“I am not called to be successful. I’m called to be faithful.” These well-known words of Mother Theresa pose a hard sell in our goal-driven society. It’s far too easy for us to jump on the cultural treadmill and conclude the chief end of man, rather than to glorify God and enjoy Him forever (Westminster Confession), is to succeed. There’s nothing wrong with accomplishment. Who wants to be a failure? The problem lies more in the definition of success than its pursuit. God’s view of it appears to differ sharply from man’s.
I can’t help but think of the accident of missionary Steve Saint. Founder of I-Tech, an organization which develops gadgets to help spread the gospel to unreached people, Steve was testing a new devise when a propeller broke loose and hit his spine, causing paralysis from the neck down. But Steve’s spirit was not paralyzed. His willingness to lay down his independence as well as his ministry was evidenced in the way he described his future life as a paralytic…the next chapter. A chapter that would continue to be built on faithfulness. That is success in God’s eyes.
Neither Mother Theresa nor Steve Saint just arrived at faithfulness. Scripture tells us that he who is faithful in little will be faithful in much (Luke 16:10). Cultivating it begins in the everyday. After my dad’s recent death, I discovered the diary he kept in 2008, the year after his wife died. Since I lived over 400 miles away, concern over his aloneness evidently prompted me to call him regularly. For as I read the pages of his diary, I found recorded day after day…Becky called. Month after month…Becky called. Throughout the whole year…Becky called. I hadn’t even remembered this small act of faithfulness. But my father did.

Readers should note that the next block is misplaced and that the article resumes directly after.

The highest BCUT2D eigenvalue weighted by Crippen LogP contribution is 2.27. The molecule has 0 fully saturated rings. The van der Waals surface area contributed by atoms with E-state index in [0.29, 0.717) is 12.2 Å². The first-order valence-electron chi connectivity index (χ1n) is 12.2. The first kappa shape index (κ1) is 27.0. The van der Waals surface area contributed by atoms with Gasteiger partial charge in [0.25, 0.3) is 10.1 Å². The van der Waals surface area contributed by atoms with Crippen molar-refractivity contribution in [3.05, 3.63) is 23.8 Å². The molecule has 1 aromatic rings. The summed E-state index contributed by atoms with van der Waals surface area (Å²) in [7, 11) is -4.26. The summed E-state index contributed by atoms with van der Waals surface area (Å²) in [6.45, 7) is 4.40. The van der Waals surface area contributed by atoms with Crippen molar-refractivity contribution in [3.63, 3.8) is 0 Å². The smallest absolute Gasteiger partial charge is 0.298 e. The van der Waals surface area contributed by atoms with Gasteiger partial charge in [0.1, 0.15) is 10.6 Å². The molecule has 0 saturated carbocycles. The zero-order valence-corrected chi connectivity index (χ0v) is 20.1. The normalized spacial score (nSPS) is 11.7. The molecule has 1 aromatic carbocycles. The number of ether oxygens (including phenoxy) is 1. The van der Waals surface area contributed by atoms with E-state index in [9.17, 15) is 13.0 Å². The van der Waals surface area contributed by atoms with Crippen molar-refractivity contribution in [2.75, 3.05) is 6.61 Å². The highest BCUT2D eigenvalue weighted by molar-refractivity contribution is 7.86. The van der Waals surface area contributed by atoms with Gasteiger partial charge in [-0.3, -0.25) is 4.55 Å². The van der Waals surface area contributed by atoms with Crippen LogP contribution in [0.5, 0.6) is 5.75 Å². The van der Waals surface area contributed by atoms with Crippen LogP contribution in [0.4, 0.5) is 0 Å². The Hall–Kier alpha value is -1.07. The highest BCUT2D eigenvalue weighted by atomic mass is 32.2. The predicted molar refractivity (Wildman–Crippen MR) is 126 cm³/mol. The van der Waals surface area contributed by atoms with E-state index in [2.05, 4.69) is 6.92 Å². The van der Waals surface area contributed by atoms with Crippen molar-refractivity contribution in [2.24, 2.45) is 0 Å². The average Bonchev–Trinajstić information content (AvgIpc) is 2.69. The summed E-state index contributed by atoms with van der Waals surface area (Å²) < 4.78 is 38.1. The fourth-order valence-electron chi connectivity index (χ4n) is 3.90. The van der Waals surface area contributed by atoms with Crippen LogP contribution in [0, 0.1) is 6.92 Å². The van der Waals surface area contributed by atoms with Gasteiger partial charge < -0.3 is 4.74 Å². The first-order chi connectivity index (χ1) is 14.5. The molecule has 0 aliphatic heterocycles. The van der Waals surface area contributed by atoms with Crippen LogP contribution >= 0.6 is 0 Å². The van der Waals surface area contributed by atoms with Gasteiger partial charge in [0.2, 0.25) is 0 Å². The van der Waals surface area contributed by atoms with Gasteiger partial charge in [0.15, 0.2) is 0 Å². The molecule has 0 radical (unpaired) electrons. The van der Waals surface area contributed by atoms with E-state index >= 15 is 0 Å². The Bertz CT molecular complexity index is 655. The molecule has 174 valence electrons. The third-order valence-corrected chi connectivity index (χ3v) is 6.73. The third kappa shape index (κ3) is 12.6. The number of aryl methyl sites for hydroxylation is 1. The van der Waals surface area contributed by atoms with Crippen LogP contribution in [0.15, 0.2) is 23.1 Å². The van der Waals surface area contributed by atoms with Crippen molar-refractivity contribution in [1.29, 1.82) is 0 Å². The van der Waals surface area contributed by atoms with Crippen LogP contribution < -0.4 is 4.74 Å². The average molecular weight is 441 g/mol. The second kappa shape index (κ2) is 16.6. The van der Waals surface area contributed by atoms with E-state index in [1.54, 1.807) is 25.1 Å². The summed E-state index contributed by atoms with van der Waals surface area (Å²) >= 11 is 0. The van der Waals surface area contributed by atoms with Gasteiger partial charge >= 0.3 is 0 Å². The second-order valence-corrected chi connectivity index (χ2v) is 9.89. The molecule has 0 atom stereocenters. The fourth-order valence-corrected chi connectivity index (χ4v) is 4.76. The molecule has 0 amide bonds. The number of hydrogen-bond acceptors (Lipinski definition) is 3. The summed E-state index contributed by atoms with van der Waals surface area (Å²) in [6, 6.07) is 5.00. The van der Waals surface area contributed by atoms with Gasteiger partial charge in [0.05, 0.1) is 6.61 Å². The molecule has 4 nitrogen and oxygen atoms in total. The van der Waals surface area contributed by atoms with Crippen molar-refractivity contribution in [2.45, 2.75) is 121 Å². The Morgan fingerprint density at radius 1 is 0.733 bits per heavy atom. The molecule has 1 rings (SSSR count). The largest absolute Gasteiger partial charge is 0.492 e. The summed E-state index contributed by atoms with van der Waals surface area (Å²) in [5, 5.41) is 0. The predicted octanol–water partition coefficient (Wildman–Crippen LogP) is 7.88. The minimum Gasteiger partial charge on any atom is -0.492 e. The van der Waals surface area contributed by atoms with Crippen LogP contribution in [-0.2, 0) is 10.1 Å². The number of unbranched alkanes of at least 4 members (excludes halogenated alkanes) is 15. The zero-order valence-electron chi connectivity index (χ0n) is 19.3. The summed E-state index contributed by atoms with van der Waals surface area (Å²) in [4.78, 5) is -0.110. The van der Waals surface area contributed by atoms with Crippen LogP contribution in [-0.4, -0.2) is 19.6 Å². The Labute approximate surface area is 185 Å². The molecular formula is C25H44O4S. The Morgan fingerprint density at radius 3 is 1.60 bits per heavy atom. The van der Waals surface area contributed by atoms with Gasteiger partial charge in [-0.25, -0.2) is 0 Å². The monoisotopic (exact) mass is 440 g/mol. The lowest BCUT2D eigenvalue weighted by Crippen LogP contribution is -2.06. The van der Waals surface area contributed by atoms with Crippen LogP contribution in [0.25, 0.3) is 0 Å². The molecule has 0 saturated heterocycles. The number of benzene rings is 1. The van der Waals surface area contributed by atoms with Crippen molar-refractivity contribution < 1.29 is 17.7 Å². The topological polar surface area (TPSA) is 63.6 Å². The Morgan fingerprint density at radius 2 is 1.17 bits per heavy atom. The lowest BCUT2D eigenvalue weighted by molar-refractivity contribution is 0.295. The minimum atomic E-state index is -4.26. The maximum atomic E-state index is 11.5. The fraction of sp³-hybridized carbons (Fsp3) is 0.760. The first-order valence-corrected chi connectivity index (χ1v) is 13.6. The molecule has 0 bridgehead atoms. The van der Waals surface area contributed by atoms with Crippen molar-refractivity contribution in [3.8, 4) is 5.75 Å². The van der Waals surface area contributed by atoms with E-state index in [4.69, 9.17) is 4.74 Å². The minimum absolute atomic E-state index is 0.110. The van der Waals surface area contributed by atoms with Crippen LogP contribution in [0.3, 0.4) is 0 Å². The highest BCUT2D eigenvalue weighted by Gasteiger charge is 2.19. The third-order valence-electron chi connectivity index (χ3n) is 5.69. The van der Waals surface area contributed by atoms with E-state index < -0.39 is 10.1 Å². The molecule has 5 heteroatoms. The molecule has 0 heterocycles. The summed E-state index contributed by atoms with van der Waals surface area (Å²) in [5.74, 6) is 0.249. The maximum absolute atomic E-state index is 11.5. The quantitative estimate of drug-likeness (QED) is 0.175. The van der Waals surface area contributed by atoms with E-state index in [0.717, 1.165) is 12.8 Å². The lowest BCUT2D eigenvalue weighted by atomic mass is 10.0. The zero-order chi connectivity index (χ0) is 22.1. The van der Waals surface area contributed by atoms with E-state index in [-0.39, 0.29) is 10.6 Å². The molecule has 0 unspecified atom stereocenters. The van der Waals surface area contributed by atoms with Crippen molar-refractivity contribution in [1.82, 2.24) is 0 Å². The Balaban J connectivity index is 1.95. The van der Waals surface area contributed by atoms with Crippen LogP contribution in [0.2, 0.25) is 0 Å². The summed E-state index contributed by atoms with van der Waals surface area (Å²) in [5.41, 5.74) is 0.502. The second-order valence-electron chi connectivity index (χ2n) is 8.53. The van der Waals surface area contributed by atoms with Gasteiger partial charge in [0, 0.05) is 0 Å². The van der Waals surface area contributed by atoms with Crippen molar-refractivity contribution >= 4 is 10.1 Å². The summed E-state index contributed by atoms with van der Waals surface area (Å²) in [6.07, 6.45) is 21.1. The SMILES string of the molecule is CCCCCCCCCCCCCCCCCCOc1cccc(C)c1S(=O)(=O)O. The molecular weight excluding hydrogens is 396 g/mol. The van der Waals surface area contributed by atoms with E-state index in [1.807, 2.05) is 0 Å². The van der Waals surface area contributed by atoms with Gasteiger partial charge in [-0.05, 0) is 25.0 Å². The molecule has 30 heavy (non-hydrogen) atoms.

And so, we have a Father in heaven who records all our phone calls, all our deeds. He’s writing down every act of kindness, every instance where we forgive, every single moment we choose to live for him. He notices our faithfulness even when others don’t. Even when we don’t ourselves. But someday, he’ll go over that record book with us. I don’t think God will be impressed with our honors, our degrees, or the wealth we accumulated. What will matter to him and to us will be reflected in the words….“Enter good and faithful servant.”
That is success in God’s eyes.